Sled Dog Racing
‘Tis the season for dog sledding! The most famous and challenging dog sled races, the Yukon Quest and the Iditarod, take place in February and March every year. These races are 1,000 miles long through rugged terrain and extreme winter conditions. A true test of endurance, courage, team work and skill for humans (Mushers) and their dog teams.
A Musher, the dog sled leader, starts the race with a team of between 12 and 16 dogs. Those dogs all wear, you guessed it, dog boots!
Dog boots, a subject close to our heart, are required equipment for every team. The Iditarod rules require each Musher to carry a minimum of eight boots (2 sets of boots) per dog for the duration of the race. A Musher easily goes through several thousand boots in a season for training and racing. The Yukon Quest has a similar requirement of eight boots for each dog and that these boots must be either in the sled or in use when a driver signs out of each checkpoint. Dog Boots are worn during the race to prevent snow balls from forming between the toes and to protect dog paws from injury due to ice shards and abrasion.
Dogs have a higher body temperature, 100 F (38.06 C) to 102.5 F, (39.17 C), compared to 98.6 F (37C) for humans. A dog’s resting heart rate is in the range of 100 to 102 beats per minute (bpm) compared to 60-100 bpm for humans. This means a dog’s metabolism is higher than that of humans, their blood circulates faster and they burn more calories than humans.
Because of their higher body temperature snow melts between their webbed toes forming snow balls. Anyone with a dog who has suffered from snow balls between their toes knows how irritating and debilitating it can be, even leading to severe frostbite if left unattended. The use of dog boots prevents the formation of snow balls in between the toes, and enables dogs to run at peak performance in all types of snow conditions.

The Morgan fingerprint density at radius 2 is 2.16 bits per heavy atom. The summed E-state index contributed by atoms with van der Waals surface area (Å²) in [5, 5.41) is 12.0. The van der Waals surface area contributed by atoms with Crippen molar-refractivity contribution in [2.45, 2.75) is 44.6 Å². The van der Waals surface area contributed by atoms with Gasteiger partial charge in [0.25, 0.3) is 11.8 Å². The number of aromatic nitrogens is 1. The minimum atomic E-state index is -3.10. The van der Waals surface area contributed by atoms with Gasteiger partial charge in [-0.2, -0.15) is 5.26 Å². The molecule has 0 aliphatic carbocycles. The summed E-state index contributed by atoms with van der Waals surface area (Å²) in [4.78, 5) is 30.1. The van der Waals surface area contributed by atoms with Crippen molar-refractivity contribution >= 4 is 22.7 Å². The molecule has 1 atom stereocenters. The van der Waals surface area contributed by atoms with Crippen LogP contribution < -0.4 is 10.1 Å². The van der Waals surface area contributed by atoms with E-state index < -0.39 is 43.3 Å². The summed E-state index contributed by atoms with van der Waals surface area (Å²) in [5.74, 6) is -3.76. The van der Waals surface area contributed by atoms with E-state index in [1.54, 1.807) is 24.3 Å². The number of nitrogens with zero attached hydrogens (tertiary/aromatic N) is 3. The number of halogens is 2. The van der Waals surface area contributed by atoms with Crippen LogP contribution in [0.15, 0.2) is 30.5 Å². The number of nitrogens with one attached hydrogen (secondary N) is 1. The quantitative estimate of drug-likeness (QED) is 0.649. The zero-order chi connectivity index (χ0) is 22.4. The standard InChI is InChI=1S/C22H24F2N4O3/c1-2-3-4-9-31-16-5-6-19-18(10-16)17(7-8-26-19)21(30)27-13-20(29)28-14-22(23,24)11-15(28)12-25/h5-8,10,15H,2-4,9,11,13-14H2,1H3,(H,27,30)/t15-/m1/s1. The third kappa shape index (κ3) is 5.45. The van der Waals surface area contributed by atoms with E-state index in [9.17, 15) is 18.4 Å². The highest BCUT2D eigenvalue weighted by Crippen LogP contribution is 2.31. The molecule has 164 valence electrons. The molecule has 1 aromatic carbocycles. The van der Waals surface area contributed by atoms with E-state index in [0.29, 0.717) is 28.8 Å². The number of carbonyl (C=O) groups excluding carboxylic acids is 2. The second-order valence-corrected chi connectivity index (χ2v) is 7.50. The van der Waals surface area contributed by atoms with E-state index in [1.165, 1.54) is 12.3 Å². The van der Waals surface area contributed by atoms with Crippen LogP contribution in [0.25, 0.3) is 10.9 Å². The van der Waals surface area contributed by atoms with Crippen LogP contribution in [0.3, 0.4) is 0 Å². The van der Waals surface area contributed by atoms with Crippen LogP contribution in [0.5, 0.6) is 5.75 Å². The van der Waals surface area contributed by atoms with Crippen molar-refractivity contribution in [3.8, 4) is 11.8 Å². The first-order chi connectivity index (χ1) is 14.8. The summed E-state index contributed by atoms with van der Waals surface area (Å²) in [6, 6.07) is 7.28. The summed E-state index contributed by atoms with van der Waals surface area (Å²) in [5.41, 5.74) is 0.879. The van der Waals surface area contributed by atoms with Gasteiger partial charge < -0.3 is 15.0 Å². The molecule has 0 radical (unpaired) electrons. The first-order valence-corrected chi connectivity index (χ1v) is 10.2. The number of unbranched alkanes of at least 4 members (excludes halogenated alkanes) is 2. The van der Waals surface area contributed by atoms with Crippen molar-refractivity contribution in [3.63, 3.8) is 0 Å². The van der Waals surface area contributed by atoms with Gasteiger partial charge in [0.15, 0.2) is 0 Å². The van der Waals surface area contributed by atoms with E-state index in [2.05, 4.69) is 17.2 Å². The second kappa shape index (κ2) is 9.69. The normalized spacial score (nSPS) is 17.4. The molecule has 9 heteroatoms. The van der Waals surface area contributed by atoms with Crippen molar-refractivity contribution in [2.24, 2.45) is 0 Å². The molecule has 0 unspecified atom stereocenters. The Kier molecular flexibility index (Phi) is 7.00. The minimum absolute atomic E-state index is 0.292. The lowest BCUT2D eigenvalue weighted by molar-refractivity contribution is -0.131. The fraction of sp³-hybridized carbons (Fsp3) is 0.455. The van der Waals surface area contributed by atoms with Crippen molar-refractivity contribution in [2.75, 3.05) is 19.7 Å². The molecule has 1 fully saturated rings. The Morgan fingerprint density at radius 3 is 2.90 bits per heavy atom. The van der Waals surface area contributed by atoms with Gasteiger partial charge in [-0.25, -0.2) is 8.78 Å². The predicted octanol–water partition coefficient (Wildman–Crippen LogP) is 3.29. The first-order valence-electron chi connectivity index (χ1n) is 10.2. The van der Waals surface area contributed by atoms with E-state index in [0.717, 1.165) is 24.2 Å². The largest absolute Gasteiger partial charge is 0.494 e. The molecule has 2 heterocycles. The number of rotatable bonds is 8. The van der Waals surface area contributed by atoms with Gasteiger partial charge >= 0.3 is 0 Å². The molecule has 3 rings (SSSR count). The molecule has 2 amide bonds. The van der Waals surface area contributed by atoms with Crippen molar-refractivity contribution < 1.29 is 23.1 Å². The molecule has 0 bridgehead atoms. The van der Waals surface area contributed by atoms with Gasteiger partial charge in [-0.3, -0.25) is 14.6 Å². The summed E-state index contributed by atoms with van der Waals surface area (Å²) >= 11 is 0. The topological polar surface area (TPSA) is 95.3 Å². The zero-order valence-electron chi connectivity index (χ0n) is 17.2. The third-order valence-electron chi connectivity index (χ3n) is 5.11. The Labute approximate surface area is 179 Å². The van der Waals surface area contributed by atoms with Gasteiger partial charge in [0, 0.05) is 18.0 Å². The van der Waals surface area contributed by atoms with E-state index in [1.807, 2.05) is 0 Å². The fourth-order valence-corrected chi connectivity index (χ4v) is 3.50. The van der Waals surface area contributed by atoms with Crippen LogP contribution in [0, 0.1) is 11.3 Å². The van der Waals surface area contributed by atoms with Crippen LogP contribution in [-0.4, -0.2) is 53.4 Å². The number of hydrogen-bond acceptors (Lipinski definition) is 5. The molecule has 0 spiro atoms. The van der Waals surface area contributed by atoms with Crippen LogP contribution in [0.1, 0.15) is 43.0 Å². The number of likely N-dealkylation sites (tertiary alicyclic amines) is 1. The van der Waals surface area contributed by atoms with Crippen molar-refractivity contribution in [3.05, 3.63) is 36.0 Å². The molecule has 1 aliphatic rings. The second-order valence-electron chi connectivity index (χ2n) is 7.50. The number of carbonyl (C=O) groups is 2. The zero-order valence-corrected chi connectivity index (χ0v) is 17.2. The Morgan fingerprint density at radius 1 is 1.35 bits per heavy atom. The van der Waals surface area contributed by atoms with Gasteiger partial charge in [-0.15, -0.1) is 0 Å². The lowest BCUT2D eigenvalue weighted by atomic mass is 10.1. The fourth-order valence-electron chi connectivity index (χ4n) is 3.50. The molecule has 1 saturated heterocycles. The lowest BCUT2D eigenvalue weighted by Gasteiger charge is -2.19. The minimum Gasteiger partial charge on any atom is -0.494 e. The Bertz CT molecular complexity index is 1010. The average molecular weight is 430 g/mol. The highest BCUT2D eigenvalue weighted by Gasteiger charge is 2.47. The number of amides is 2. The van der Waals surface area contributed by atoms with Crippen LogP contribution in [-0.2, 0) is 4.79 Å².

Each dog requires about 10,000 to 12,000 calories of meat, salmon and kibble per day to stay healthy and working to the max during the race. In comparison, a professional cyclist riding in the one of the Tour de France’s daily stages (approx. 175K) only consumes 6,000 calories a day, half of what a sled dog requires. Mushers always feed and care for their dogs before themselves.
Dog boots and proper care go a long way to help the dogs endure the race conditions. The harsh conditions take their toll on even the hardiest and well cared for dogs. Although a Musher may start the race with a team of as many as 16 dogs, they usually finish the race with far fewer. To win the Yukon Quest, the winning team must finish with at least five dogs when crossing the finish line. Iditarod requires finishing with at least six dogs.
Dogs are identified and kept track of via a microchip. Dogs that are fatigued or injured can be dropped at "dog-drop" sites along the race route. Once the dogs are in Anchorage, the information is checked by the crew who then transport the dogs to the Eagle River Correctional Institute where a group of in-mates care for them until the Mushers handlers arrive to take them home.
Alaskan or Siberian Huskies are the most common breed of sled dogs. There’s even a school the “Alaska Mushing School” to teach dogs how to be sled dogs.
It is well accepted that without the Inuit Sled Dog, the Inuit and their ancestors could not have survived in one of the harshest and most unforgiving climates on Earth. In recognition of its vital role, the Inuit Sled Dog was honored in May 2000 as Nunavut’s official mammal, chosen above such northern icons as the polar bear, caribou, musk ox and seal.
Most of us don’t go to those extremes to enjoy the outdoors with our dogs. For those that do my hat is off to you – once I get back indoors that is. Happy trails everyone.
To find out more about the sled dog races: visit http://iditarod.com/ and http://www.yukonquest.com/
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